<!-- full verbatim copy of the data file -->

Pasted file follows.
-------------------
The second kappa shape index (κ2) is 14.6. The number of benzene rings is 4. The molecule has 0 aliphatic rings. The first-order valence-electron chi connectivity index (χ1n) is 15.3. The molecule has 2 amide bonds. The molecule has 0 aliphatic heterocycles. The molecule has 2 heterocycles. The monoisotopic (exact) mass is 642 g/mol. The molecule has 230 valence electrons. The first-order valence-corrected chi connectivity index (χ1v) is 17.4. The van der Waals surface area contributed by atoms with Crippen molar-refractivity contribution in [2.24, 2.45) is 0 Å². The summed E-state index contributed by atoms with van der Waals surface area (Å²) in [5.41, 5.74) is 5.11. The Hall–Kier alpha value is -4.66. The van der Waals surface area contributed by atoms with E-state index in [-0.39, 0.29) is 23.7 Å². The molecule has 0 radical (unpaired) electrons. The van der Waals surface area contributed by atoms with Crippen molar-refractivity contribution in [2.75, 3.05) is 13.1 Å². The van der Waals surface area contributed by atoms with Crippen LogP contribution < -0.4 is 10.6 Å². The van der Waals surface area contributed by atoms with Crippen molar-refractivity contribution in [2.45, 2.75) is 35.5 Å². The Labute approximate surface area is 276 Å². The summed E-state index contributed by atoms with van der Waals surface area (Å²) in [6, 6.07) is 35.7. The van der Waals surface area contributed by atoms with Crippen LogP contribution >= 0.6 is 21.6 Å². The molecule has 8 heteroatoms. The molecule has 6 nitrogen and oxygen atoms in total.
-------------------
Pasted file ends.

The second kappa shape index (κ2) is 14.6. The number of benzene rings is 4. The molecule has 0 aliphatic rings. The first-order valence-electron chi connectivity index (χ1n) is 15.3. The molecule has 2 amide bonds. The molecule has 0 aliphatic heterocycles. The molecule has 2 heterocycles. The monoisotopic (exact) mass is 642 g/mol. The molecule has 230 valence electrons. The first-order valence-corrected chi connectivity index (χ1v) is 17.4. The van der Waals surface area contributed by atoms with Crippen molar-refractivity contribution in [2.24, 2.45) is 0 Å². The summed E-state index contributed by atoms with van der Waals surface area (Å²) in [5.41, 5.74) is 5.11. The Hall–Kier alpha value is -4.66. The van der Waals surface area contributed by atoms with E-state index in [-0.39, 0.29) is 23.7 Å². The molecule has 0 radical (unpaired) electrons. The van der Waals surface area contributed by atoms with Crippen molar-refractivity contribution in [2.75, 3.05) is 13.1 Å². The van der Waals surface area contributed by atoms with Crippen LogP contribution < -0.4 is 10.6 Å². The van der Waals surface area contributed by atoms with Crippen molar-refractivity contribution in [2.45, 2.75) is 35.5 Å². The Labute approximate surface area is 276 Å². The summed E-state index contributed by atoms with van der Waals surface area (Å²) in [6, 6.07) is 35.7. The van der Waals surface area contributed by atoms with Crippen LogP contribution >= 0.6 is 21.6 Å². The molecule has 8 heteroatoms. The molecule has 6 nitrogen and oxygen atoms in total.